For the study, which took place in a large district in the Mid-Atlantic region, students were randomly selected from schools ranked as high-poverty schools and multi-racial schools in the district.
A total of 552 students completed a baseline Iowa Test of Basic Skills (ITBS). After attrition over the summer, the final sample included 486 students, 252 students in the treatment group and 234 students in the control group. The final sample of students took a posttest measure of silent and oral reading with the ITBS as well.
Oral-reading fluency with the Dynamic Indicators of Basic Early Literacy Skills (DIBELS) was assessed by retired teachers in both the spring and fall. Students were administered a spring reading survey, which included a 20-item Elementary Reading Attitude Survey (ERAS) and a 25-item reading preferences survey. Students were asked how much they like reading books from one of 25 categories of children’s books. A fall reading survey measured reading activity during the summer and access to books at home.
Oral reading added
The National Reading Panel has suggested that guided oral reading and comprehensive strategies enhance the effectiveness of reading practice, Kim says. In this intervention, children were encouraged to read aloud a favorite passage with a parent or family member to help create an enjoyable reading experience and add an oral reading component. The study, however, did not find any effects on oral reading fluency for students in the treatment group upon re-testing in the fall.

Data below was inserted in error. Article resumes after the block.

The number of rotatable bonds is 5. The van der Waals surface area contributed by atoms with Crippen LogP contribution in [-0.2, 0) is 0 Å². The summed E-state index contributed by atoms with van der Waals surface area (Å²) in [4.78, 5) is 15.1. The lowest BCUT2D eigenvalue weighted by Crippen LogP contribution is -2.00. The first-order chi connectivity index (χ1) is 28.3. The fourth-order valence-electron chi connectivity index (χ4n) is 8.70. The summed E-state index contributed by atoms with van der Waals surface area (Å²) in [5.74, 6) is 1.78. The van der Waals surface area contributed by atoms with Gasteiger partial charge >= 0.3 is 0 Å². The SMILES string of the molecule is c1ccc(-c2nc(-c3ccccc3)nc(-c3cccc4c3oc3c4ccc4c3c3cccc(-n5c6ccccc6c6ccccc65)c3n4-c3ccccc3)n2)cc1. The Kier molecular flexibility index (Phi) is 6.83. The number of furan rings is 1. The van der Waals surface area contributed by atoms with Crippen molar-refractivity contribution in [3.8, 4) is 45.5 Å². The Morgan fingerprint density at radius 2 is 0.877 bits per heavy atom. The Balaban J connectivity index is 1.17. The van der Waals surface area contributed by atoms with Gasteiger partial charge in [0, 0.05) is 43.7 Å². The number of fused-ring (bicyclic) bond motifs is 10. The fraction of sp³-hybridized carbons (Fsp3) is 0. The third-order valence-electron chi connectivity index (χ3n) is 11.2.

Postcards were sent to the child with every book. The postcards not only asked if the students read the book, but what if any comprehension strategies they used to understand the book. Adults signed the card to indicate that the child had read aloud to them from the book. The control group received the books and postcards in the fall.
Before the summer break, teachers reviewed comprehension strategies with the students in school. “The intervention attempts to improve reading skills by increasing children’s access to books, matching books to children’s reading levels and preferences, and encouraging children to read orally with a parent/family member and to practice comprehension strategies learned in school,” the researcher says.
Most of the 14 studies reviewed by the National Reading Panel involved students from 5th grade and above. This study was targeted to 4th-graders. Not only do they have the necessary coding skills to participate in a summer reading program, Kim says, but since third grade is often considered a pivotal year, poor readers can benefit from extra reading.
“Voluntary reading interventions, in which children receive free books and are encouraged to read at home, may represent a scalable policy strategy for promoting reading achievement during summer vacation,” Kim states.
“Effects of a Voluntary Summer Reading Intervention on Reading Achievement: Results From a Randomized Field Trial” by James S. Kim. Educational Evaluation and Policy Analysis. Winter 2006 Volume 28 Number 4 pp. 335-355.
Published in ERN March 2007 Volume 20 Number 3